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Company shifts area ethane pipeline route

Plan aims to avoid contested properties

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    Allen Fore, vice president of Public Affairs at Kinder Morgan, speaking about the company's Utopia East pipeline project at the Rotary Club of Toledo in August, 2016.

    THE BLADE
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    Wood County Common Pleas Judge Robert Pollex ruled in October that the company behind the Utopia East pipeline project does not have eminent domain rights, throwing a potentially expensive roadblock into the project’s path.

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The pipeline company that plans to ship ethane from eastern Ohio to a chemical company in Windsor, Ont., has appeared to change strategies in the face of landowner objections, shifting the pipeline’s route around contested properties.

Kinder Morgan, North America’s largest energy-infrastructure company, had petitioned Ohio courts in numerous counties to use eminent-domain rights to build its 12-inch Utopia East pipeline across dozens of properties whose owners refused to grant easements. That strategy hit a snag in October, when a Wood County Common Pleas Court judge rejected its eminent-domain rights claim, ruling that the pipeline is not necessary and not for a public use.

That decision put on hold dozens of eminent-domain proceedings scattered throughout the 14 Ohio counties along the planned route, which stretches from the Utica Shale region up to a pipeline in Michigan that leads to Canada. 

The ethane it is to transport would be used solely by NOVA Chemicals Corp., a Canadian firm.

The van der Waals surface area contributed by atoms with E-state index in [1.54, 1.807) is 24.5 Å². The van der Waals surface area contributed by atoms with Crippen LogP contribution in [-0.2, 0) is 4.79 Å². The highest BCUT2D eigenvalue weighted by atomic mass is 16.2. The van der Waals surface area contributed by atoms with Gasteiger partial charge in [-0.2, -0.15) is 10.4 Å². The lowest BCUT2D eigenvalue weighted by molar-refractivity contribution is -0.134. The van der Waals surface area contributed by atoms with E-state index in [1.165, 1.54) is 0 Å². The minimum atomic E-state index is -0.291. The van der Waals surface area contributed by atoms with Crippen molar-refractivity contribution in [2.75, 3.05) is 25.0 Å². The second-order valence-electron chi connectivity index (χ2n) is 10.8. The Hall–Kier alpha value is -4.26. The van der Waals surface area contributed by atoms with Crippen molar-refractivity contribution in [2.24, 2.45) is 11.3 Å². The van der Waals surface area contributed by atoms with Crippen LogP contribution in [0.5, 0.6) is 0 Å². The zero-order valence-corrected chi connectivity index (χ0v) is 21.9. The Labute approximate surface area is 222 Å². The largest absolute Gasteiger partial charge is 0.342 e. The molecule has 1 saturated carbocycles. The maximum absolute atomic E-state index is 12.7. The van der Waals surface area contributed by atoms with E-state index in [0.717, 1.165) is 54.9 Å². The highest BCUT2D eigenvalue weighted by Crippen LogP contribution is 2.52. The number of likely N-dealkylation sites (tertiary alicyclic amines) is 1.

Kinder Morgan had appealed Wood County Common Pleas Judge Robert Pollex’s ruling to the 6th District Court of Appeals, but last week filed a motion to dismiss the appeal. The company said the appeal is moot because it has acquired a route around the properties at issue, and thus no longer needs eminent domain.

When asked whether Kinder Morgan had made minor reroutes or planned a major change, such as purchasing an existing pipeline for its use, Allen Fore, vice president of public affairs, said the company has looked at a variety of options.

“We found a way to avoid these landowners and others and so this is really consistent all along with our philosophy to have mutually agreeable acquisition of land,” he said.

Residents along the pipeline’s proposed path have already seen the rerouting in action.

Norwalk resident Allen Nielsen owns property slightly south in the Huron County village of North Fairfield. A Kinder Morgan representative approached him and several neighbors about 18 months ago offering to buy rights to run the pipeline across their property. They said no.

While several pipeline projects in recent years — both locally and nationally — have prompted protests, legal challenges, and community backlash, often motivated by concerns about how petroleum use may contribute to climate change, Utopia East has generated little public opposition.

And Mr. Nielsen said he’s “not a tree hugger,” though he does believe in conservation. Instead, he was worried about how the pipeline would affect his property value, both because he’d lose a number of trees he sells for lumber, and because of how digging up farmland affects the soil.